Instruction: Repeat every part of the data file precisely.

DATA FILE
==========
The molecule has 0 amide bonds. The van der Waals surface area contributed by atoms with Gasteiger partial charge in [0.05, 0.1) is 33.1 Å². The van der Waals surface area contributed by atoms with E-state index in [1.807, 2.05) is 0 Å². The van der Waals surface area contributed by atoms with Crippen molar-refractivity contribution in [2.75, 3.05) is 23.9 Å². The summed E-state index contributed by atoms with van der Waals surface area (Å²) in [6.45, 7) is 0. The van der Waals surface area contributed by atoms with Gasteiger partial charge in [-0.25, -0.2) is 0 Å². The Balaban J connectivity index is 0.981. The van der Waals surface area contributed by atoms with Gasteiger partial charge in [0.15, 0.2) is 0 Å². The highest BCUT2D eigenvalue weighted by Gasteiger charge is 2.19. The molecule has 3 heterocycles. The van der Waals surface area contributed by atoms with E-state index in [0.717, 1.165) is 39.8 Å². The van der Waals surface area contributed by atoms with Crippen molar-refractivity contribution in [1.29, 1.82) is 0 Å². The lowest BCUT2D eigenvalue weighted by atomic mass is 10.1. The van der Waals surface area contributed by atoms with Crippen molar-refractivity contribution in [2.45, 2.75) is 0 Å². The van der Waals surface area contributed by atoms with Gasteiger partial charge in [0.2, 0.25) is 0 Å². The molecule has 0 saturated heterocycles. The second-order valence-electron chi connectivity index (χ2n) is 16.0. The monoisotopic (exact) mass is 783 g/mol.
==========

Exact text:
The molecule has 0 amide bonds. The van der Waals surface area contributed by atoms with Gasteiger partial charge in [0.05, 0.1) is 33.1 Å². The van der Waals surface area contributed by atoms with E-state index in [1.807, 2.05) is 0 Å². The van der Waals surface area contributed by atoms with Crippen molar-refractivity contribution in [2.75, 3.05) is 23.9 Å². The summed E-state index contributed by atoms with van der Waals surface area (Å²) in [6.45, 7) is 0. The van der Waals surface area contributed by atoms with Gasteiger partial charge in [-0.25, -0.2) is 0 Å². The Balaban J connectivity index is 0.981. The van der Waals surface area contributed by atoms with Gasteiger partial charge in [0.15, 0.2) is 0 Å². The highest BCUT2D eigenvalue weighted by Gasteiger charge is 2.19. The molecule has 3 heterocycles. The van der Waals surface area contributed by atoms with E-state index in [0.717, 1.165) is 39.8 Å². The van der Waals surface area contributed by atoms with Crippen molar-refractivity contribution in [1.29, 1.82) is 0 Å². The lowest BCUT2D eigenvalue weighted by atomic mass is 10.1. The van der Waals surface area contributed by atoms with Crippen molar-refractivity contribution in [2.45, 2.75) is 0 Å². The van der Waals surface area contributed by atoms with Gasteiger partial charge in [0.2, 0.25) is 0 Å². The molecule has 0 saturated heterocycles. The second-order valence-electron chi connectivity index (χ2n) is 16.0. The monoisotopic (exact) mass is 783 g/mol.